The UN Security Council on Thursday voted unanimously to name and shame governments and armed groups that abduct children in armed conflicts, a practice the UN secretary-general says is increasing rapidly.
A resolution adopted by the council expresses grave concern at the abduction of children in conflict, saying this often precedes or follows other abuses against them ranging from their use as child soldiers to rape and killing.
The council took the first major step to prevent the victimization of young people in war zones in 2005 by approving a resolution to identify governments and armed groups that recruit child soldiers. In 2009, the council voted to also name and shame countries and insurgent groups engaged in conflicts that lead to children being killed, maimed and raped.
The new resolution adds the abduction of children in conflict as another reason to be put on the list of violators of children’s rights.
The annual list is significant because it not only identifies governments and insurgent groups that violate children’s rights in conflicts, but it puts them on notice that they can face action by the Security Council, including possible sanctions.
“By adding abductions as the fifth ‘trigger’ violation, the council makes it possible for responsible parties to be held to account,” said Eva Smets from Watchlist on Children and Armed Conflict, a network of international human rights and humanitarian organizations. “This is a laudable step towards enhancing the international community’s ability to protect children.”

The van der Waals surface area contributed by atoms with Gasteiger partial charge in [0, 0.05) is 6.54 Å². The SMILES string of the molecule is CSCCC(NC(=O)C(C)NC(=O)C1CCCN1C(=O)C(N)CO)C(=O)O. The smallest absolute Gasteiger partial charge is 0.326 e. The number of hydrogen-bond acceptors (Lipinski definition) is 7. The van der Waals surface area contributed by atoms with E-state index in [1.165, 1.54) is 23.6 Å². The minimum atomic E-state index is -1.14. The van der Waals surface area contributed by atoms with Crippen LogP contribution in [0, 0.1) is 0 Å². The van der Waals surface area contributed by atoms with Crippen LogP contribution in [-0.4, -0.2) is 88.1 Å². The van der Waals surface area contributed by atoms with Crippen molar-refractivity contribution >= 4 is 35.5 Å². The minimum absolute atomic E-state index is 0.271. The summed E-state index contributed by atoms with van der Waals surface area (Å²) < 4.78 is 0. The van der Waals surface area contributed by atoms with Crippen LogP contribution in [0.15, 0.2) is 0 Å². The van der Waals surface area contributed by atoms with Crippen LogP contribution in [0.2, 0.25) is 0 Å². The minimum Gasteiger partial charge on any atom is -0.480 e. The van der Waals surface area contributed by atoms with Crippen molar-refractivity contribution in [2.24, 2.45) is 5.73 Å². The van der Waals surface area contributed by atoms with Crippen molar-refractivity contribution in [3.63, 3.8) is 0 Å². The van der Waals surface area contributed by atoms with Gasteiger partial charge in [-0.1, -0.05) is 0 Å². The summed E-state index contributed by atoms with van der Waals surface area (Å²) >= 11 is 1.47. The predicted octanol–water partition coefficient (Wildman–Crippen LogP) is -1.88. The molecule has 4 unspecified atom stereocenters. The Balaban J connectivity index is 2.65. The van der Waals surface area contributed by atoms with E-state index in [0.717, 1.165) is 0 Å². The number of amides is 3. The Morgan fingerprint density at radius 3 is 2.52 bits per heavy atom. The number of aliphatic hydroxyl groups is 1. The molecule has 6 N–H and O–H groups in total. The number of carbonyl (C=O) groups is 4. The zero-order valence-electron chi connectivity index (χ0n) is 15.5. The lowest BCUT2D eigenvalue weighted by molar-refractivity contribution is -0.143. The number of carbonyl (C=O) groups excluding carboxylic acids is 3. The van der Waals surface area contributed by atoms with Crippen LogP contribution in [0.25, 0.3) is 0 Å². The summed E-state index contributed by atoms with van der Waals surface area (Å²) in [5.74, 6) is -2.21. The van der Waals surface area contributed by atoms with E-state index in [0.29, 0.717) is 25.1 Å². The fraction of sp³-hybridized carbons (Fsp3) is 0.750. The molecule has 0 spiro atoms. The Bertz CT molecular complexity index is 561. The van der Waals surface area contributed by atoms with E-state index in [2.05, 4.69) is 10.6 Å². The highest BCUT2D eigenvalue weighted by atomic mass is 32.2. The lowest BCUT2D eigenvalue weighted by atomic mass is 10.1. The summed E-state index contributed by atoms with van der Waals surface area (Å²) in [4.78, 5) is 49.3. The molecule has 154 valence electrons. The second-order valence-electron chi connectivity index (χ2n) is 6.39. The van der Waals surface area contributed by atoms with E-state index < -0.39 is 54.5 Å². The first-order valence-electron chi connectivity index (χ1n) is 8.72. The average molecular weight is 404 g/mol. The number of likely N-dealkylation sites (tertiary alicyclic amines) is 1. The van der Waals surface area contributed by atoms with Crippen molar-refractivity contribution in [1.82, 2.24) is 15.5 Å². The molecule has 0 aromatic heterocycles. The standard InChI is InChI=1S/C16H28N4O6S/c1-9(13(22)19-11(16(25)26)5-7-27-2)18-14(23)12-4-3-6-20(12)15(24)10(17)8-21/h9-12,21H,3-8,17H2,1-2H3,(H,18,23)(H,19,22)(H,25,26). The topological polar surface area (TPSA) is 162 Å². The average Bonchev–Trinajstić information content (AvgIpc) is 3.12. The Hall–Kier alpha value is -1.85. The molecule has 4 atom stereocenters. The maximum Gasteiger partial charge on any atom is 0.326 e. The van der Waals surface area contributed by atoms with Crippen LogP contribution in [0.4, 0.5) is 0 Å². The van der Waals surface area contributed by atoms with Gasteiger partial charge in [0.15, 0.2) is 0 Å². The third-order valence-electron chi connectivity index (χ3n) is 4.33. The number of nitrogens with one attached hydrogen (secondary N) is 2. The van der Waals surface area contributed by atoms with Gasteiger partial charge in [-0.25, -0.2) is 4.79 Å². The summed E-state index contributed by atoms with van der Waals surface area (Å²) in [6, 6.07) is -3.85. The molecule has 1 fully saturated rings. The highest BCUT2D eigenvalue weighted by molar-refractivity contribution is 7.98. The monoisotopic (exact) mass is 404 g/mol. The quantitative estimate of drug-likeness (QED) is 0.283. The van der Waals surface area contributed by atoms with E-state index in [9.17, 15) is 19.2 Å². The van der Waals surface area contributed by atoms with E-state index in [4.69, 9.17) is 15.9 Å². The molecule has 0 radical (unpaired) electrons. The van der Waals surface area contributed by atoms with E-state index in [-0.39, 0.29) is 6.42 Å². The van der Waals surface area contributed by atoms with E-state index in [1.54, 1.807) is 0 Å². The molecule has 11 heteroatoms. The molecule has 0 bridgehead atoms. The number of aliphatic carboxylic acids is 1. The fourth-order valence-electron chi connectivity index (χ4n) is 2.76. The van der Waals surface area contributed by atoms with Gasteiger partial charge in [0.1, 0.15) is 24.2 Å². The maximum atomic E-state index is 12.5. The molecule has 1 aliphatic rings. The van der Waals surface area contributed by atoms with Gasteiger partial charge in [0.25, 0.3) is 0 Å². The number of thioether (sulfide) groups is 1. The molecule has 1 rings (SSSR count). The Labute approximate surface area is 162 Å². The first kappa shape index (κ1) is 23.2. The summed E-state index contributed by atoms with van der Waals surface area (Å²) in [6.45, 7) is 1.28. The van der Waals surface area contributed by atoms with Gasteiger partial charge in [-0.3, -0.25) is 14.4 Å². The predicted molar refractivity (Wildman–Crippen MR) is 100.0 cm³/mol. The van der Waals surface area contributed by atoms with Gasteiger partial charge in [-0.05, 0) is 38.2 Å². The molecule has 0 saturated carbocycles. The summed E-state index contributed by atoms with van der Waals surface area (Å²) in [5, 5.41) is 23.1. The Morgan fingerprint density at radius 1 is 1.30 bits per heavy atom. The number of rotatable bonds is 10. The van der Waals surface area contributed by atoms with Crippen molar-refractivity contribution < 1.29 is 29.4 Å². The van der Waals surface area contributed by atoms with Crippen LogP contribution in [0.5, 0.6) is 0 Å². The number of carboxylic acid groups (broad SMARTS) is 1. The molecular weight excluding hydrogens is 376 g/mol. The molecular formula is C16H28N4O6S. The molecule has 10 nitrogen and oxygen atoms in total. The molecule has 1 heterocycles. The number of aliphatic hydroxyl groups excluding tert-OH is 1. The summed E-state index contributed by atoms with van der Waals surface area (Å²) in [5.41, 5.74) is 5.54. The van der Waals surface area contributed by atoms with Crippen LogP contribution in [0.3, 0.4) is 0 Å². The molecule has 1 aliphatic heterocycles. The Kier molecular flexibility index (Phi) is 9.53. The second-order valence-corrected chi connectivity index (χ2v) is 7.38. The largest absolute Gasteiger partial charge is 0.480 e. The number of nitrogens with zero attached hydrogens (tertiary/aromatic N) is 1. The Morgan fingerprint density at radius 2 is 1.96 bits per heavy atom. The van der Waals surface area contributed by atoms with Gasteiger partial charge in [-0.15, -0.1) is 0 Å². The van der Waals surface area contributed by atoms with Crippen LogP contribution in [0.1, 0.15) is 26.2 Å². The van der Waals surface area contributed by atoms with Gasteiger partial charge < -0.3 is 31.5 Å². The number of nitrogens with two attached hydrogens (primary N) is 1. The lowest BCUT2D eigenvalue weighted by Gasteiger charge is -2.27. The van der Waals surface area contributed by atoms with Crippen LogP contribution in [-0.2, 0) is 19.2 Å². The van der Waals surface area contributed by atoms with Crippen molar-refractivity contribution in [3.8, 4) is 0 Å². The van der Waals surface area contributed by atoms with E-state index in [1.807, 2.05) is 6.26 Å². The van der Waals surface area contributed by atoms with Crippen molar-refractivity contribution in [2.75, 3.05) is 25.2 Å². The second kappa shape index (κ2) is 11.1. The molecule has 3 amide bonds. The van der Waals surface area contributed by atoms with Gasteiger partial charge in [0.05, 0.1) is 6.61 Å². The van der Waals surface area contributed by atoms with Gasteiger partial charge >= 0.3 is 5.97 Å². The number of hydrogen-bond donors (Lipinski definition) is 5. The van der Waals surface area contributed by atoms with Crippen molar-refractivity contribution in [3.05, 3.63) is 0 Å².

UN Secretary-General Ban Ki-moon told the council that “abduction is now being used as a tactic to terrorize or target particular ethnic groups or religious communities, and children have been a particular focus.”
While groups such as the Lord’s Resistance Army have kidnapped children for many years, he said “the scale and nature of this grave violation is changing.”
Ban pointed to the large number of abductions by the Islamic State extremist group and Boko Haram.
The abductions by these groups “have shocked us repeatedly in recent months,” Ban said. “But we should also recognize that this practice is prevalent in many other situations ... and is perpetrated by a great range of other non-state armed groups.”
Leila Zerrougui, the UN special representative for children in armed conflict, told the council that “the response to abductions needs to be scaled up to address this increasing trend — including through early-warning mechanisms.”
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